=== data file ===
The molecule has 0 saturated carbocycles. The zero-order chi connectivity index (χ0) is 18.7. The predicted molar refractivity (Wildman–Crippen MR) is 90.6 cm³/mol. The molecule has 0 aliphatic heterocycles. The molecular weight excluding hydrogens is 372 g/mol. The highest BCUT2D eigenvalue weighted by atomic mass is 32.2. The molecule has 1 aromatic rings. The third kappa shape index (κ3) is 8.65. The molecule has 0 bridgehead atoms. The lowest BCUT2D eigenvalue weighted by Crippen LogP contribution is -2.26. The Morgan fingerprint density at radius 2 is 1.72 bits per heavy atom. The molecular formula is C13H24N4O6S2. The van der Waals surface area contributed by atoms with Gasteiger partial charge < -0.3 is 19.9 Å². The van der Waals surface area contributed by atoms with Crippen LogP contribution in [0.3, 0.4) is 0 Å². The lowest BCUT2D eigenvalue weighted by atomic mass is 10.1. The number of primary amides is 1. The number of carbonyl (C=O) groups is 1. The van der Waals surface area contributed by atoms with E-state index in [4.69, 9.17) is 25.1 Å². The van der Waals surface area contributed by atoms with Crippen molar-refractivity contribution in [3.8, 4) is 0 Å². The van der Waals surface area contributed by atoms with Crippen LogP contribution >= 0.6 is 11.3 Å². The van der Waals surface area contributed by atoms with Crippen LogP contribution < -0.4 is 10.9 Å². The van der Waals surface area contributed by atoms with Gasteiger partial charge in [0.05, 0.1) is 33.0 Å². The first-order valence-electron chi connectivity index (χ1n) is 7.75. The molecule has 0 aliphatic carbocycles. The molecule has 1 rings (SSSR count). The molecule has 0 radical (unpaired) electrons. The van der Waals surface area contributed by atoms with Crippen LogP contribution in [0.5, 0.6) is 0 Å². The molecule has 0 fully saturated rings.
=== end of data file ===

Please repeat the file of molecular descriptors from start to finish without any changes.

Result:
The molecule has 0 saturated carbocycles. The zero-order chi connectivity index (χ0) is 18.7. The predicted molar refractivity (Wildman–Crippen MR) is 90.6 cm³/mol. The molecule has 0 aliphatic heterocycles. The molecular weight excluding hydrogens is 372 g/mol. The highest BCUT2D eigenvalue weighted by atomic mass is 32.2. The molecule has 1 aromatic rings. The third kappa shape index (κ3) is 8.65. The molecule has 0 bridgehead atoms. The lowest BCUT2D eigenvalue weighted by Crippen LogP contribution is -2.26. The Morgan fingerprint density at radius 2 is 1.72 bits per heavy atom. The molecular formula is C13H24N4O6S2. The van der Waals surface area contributed by atoms with Gasteiger partial charge < -0.3 is 19.9 Å². The van der Waals surface area contributed by atoms with Crippen LogP contribution in [0.3, 0.4) is 0 Å². The lowest BCUT2D eigenvalue weighted by atomic mass is 10.1. The number of primary amides is 1. The number of carbonyl (C=O) groups is 1. The van der Waals surface area contributed by atoms with E-state index in [4.69, 9.17) is 25.1 Å². The van der Waals surface area contributed by atoms with Crippen molar-refractivity contribution in [3.8, 4) is 0 Å². The van der Waals surface area contributed by atoms with Crippen LogP contribution >= 0.6 is 11.3 Å². The van der Waals surface area contributed by atoms with Crippen LogP contribution < -0.4 is 10.9 Å². The van der Waals surface area contributed by atoms with Gasteiger partial charge in [0.05, 0.1) is 33.0 Å². The first-order valence-electron chi connectivity index (χ1n) is 7.75. The molecule has 0 aliphatic carbocycles. The molecule has 1 rings (SSSR count). The molecule has 0 radical (unpaired) electrons. The van der Waals surface area contributed by atoms with Crippen LogP contribution in [0.5, 0.6) is 0 Å². The molecule has 0 fully saturated rings.